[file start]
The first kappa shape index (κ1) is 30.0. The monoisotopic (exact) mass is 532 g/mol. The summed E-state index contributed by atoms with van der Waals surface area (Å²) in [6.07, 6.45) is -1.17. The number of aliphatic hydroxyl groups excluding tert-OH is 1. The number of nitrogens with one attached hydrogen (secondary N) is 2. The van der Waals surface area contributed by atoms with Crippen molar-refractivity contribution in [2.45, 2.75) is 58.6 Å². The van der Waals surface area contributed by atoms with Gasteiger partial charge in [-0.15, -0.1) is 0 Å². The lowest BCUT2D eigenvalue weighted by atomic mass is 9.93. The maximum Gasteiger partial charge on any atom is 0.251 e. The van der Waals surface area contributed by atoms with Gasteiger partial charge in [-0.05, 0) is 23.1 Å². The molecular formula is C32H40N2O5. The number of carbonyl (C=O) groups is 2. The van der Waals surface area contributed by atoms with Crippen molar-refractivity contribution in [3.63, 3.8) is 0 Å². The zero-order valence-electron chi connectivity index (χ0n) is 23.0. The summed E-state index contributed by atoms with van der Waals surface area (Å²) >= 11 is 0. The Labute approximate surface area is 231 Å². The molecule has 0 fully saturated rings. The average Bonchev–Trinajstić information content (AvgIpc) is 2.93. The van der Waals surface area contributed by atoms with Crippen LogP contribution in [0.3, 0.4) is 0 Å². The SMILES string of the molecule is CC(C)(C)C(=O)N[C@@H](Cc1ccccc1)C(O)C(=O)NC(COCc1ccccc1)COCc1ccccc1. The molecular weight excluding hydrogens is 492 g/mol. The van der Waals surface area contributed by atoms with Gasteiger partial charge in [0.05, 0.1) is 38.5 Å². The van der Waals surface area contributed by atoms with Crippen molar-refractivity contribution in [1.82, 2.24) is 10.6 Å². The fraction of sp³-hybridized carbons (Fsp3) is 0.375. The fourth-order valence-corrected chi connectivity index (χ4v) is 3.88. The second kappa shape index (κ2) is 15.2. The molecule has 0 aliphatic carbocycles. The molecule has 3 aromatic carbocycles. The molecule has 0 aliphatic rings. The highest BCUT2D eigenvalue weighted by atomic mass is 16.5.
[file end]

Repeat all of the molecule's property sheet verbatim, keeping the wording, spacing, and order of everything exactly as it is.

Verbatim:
The first kappa shape index (κ1) is 30.0. The monoisotopic (exact) mass is 532 g/mol. The summed E-state index contributed by atoms with van der Waals surface area (Å²) in [6.07, 6.45) is -1.17. The number of aliphatic hydroxyl groups excluding tert-OH is 1. The number of nitrogens with one attached hydrogen (secondary N) is 2. The van der Waals surface area contributed by atoms with Crippen molar-refractivity contribution in [2.45, 2.75) is 58.6 Å². The van der Waals surface area contributed by atoms with Gasteiger partial charge in [-0.15, -0.1) is 0 Å². The lowest BCUT2D eigenvalue weighted by atomic mass is 9.93. The maximum Gasteiger partial charge on any atom is 0.251 e. The van der Waals surface area contributed by atoms with Gasteiger partial charge in [-0.05, 0) is 23.1 Å². The molecular formula is C32H40N2O5. The number of carbonyl (C=O) groups is 2. The van der Waals surface area contributed by atoms with Crippen molar-refractivity contribution in [3.63, 3.8) is 0 Å². The zero-order valence-electron chi connectivity index (χ0n) is 23.0. The summed E-state index contributed by atoms with van der Waals surface area (Å²) >= 11 is 0. The Labute approximate surface area is 231 Å². The molecule has 0 fully saturated rings. The average Bonchev–Trinajstić information content (AvgIpc) is 2.93. The van der Waals surface area contributed by atoms with Crippen LogP contribution in [0.3, 0.4) is 0 Å². The SMILES string of the molecule is CC(C)(C)C(=O)N[C@@H](Cc1ccccc1)C(O)C(=O)NC(COCc1ccccc1)COCc1ccccc1. The molecular weight excluding hydrogens is 492 g/mol. The van der Waals surface area contributed by atoms with Gasteiger partial charge in [0.05, 0.1) is 38.5 Å². The van der Waals surface area contributed by atoms with Crippen molar-refractivity contribution in [1.82, 2.24) is 10.6 Å². The fraction of sp³-hybridized carbons (Fsp3) is 0.375. The fourth-order valence-corrected chi connectivity index (χ4v) is 3.88. The second kappa shape index (κ2) is 15.2. The molecule has 0 aliphatic carbocycles. The molecule has 3 aromatic carbocycles. The molecule has 0 aliphatic rings. The highest BCUT2D eigenvalue weighted by atomic mass is 16.5.